While I do agree that actually putting some effort into understanding the various uses of the words/ contextual uses/ themes throughout the text helps a lot, I still don't see how it can help eliminate bias to a healthy degree. Please understand that I am not starting from the presupposition that the Qur'an has been authored by a deity and is unaltered. This means that while reading this book, I will consider the possibility of statements being there which may be factually wrong or immoral or inconsistent thematically. This means that a believer's scope of interpretation will suffer from even more bias than mine.

As long as the author doesn't show up, as long as words will have multiple meanings, as long as metaphors may be present among absolute statements, I really don't think we can ever objectively study this book. I'd understand if as a believer you wonder why an atheist like me even cares about that. I care because it has always been and always will be my goal to seek the truth. If there are scriptures that really do contain the truth, I'd really love to know them. Unfortunately, this dilemma that I've presented tells me that dealing with scriptures to falsify anything is like playing a game of football where we don't even know if there is a goal post, let alone where it is. We can do all the fancy moves imaginable to man but the fact will remain that nobody will know if they've even scored. The presence of other scriptures makes the matter far more complicated. It makes it such that we don't even know if we are playing in the correct field to begin with.


Peace
----------------- Student of Allah

Jafar

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Re: Is an objective study of the Qur'an possible?
« Reply #8 on: February 29, 2016, 10:34:57 AM »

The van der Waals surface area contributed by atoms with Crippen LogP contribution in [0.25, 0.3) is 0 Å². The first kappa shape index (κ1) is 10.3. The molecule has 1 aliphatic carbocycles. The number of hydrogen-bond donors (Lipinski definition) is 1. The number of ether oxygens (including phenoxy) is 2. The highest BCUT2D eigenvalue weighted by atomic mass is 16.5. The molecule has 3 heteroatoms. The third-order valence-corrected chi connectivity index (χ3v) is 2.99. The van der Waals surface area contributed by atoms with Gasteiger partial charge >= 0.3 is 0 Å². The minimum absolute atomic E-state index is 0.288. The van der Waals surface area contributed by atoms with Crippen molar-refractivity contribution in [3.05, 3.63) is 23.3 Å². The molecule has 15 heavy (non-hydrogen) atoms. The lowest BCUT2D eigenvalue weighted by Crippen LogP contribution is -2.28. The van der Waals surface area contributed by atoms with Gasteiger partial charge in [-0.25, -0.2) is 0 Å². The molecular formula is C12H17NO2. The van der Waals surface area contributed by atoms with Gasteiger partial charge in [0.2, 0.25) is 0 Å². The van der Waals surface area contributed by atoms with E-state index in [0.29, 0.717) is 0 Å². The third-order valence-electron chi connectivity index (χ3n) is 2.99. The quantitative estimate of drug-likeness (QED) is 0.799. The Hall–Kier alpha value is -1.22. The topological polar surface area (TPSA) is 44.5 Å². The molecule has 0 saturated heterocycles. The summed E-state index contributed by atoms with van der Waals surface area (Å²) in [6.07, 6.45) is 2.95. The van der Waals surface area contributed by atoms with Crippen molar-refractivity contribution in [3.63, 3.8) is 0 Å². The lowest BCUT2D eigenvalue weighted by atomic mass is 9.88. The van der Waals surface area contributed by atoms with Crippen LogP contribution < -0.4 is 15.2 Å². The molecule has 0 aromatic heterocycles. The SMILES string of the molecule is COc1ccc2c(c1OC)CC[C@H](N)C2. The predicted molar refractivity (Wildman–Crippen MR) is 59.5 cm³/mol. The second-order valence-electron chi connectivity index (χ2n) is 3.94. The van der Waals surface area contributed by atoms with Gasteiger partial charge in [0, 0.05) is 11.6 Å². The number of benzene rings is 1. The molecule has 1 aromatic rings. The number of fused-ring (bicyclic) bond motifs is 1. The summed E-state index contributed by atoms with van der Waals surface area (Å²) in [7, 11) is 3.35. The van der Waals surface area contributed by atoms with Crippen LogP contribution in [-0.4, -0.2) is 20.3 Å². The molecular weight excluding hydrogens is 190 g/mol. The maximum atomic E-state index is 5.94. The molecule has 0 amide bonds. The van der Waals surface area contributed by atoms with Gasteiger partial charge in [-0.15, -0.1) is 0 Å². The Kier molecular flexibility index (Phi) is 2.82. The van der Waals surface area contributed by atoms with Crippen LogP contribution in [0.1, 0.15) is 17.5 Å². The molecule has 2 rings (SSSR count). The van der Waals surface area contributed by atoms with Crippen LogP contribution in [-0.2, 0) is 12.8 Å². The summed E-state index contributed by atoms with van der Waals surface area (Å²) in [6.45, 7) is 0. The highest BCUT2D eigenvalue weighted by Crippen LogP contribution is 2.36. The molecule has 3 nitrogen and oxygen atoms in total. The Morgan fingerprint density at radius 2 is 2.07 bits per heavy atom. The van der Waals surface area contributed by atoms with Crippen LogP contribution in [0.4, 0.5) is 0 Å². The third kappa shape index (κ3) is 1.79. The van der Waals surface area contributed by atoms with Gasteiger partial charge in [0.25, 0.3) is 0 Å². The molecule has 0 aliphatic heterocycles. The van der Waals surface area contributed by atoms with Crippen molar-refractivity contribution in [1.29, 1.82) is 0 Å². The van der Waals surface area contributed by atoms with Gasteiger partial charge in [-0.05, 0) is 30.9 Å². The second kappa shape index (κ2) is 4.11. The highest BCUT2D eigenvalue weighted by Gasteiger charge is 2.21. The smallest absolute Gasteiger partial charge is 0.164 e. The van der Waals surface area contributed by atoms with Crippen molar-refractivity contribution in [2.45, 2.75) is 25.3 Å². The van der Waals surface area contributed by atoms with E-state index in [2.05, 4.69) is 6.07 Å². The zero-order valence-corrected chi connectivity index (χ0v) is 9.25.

Bias cannot be 100% totally eliminated.
On understanding anything...
It's a well known fact..

The more perspective and approaches one uses to view something..
The richer the understanding will be..

I'm not limiting this to merely understanding "books" any books on any format..

Quote
Unfortunately, this dilemma that I've presented tells me that dealing with scriptures to falsify anything is like playing a game of football where we don't even know if there is a goal post, let alone where it is. We can do all the fancy moves imaginable to man but the fact will remain that nobody will know if they've even scored. The presence of other scriptures makes the matter far more complicated. It makes it such that we don't even know if we are playing in the correct field to begin with.

The methodology of validating or falsifying something using merely "a holy book" is a fallacy from the start..
The presence of other sources / scriptures / books / ebooks / paper / slides is actually a blessing..

The similitude to football game is inappropriate in this context..
Having said that even if we gonna use the football game as a metaphor.. then it will be..

Validating "the truthful way to score a goal" cannot be done by merely observation to only one player or one team as a "holy" / "must not be questioned" reference...  There are million ways to score a goal..
And the presence of million of players and thousands of team each with their own unique way to "score a goal" is actually a blessing and makes the game of football alive and always interesting...

And putting a time dimension into the context.. new player and new team always appear introducing a new style of play and bringing in a fresh outlook on how to play the game. Thus there isn't such thing as the "last revelation" on how to play proper football...